Goalkeepers must now leave the field when they suffer an apparent injury and the referee stops the clock, according to a new rule approved by the National Federation of State High School Associations (NFHS) Soccer Rules Committee and subsequently approved by the NFHS Board of Directors.
Previously, an injured field player was required to leave the field of play when the referee stopped the clock, but an injured goalkeeper was not. Now, according to Rule 3-3-2, both the field player and goalkeeper must leave the field, and the goalkeeper must be replaced by either a field player or a substitute.
"The committee wanted to make sure that players who were apparently injured were evaluated by a coach or an appropriate health-care professional," said Mark Koski, NFHS director of sports, events and development and liaison to the Soccer Rules Committee. "The overriding concern is minimizing risk to all students."
Officials: in charge upon arrival
Another rule change approved by the committee was to clarify when the jurisdiction of officials begins. It will now begin at the time of their arrival to the field of play and its immediate surroundings, and they are prepared to begin their official responsibilities.
"The original intent was to establish a minimum arrival time for the officiating crew and not to place a limit on the start of their jurisdiction," Koski said. "Jurisdiction for officials now begins at the time of their arrival and when they are in their true role."
Previously, the jurisdiction of officials began 15 minutes prior to the start of the game, but teams and officials are often on the field prior to that and this change allows referees to begin official responsibilities earlier.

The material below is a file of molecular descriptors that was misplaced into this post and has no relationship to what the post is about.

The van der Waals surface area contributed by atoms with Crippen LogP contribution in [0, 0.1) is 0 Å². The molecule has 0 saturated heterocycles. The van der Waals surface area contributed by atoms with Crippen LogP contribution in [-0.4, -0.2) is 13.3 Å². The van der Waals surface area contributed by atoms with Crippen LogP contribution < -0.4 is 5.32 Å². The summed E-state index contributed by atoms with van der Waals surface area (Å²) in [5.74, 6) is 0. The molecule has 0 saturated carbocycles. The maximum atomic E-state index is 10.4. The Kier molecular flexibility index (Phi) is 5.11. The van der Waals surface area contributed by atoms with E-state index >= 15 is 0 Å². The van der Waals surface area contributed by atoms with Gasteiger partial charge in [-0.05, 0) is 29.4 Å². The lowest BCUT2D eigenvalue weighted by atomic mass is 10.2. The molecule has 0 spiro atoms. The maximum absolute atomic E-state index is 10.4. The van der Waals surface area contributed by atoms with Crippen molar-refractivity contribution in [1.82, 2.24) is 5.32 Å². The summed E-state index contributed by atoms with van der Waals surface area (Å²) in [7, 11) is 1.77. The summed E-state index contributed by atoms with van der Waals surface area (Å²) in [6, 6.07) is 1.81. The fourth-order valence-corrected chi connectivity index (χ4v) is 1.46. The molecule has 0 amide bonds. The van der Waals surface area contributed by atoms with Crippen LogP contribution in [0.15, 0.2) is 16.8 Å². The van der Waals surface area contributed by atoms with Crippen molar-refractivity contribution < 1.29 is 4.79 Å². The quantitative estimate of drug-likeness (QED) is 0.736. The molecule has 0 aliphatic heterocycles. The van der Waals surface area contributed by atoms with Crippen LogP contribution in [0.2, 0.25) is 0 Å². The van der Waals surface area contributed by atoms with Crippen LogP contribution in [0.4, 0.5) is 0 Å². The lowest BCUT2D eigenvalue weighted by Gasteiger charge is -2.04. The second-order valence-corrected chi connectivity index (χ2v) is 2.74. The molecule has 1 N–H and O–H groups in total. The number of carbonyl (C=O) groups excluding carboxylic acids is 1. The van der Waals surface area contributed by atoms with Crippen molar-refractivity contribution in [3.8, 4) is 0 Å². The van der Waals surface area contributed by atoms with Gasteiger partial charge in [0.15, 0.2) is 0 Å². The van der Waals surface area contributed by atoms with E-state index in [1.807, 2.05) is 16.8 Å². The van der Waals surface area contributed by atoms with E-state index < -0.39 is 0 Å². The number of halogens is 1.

"The committee feels that the state of high school soccer is at a good place," Koski said. "They are comfortable with where the game is at right now and do not think that a lot of changes need to be made."
Fourth official's duties
In addition to the official rules changes, the committee added a sample of the duties for a fourth official.
"A fourth official is being utilized in many states, especially at playoff and championship games. There have been numerous requests from state associations to provide fourth official duties," Koski said. "The committee has elected to add sample fourth official duties that may be adopted by the state associations, but are not mandatory."
A complete listing of all rules changes is available on the NFHS Web site at www.nfhs.org. Click on "Athletic Activities" in the sidebar menu on the home page, and select "Soccer."
According to the 2012-13 NFHS High School Athletics Participation Survey, soccer is the fourth-most popular girls program with 371,532 participants, and fifth among boys with 410,982 participants.
Source: National Athletic Trainers' Association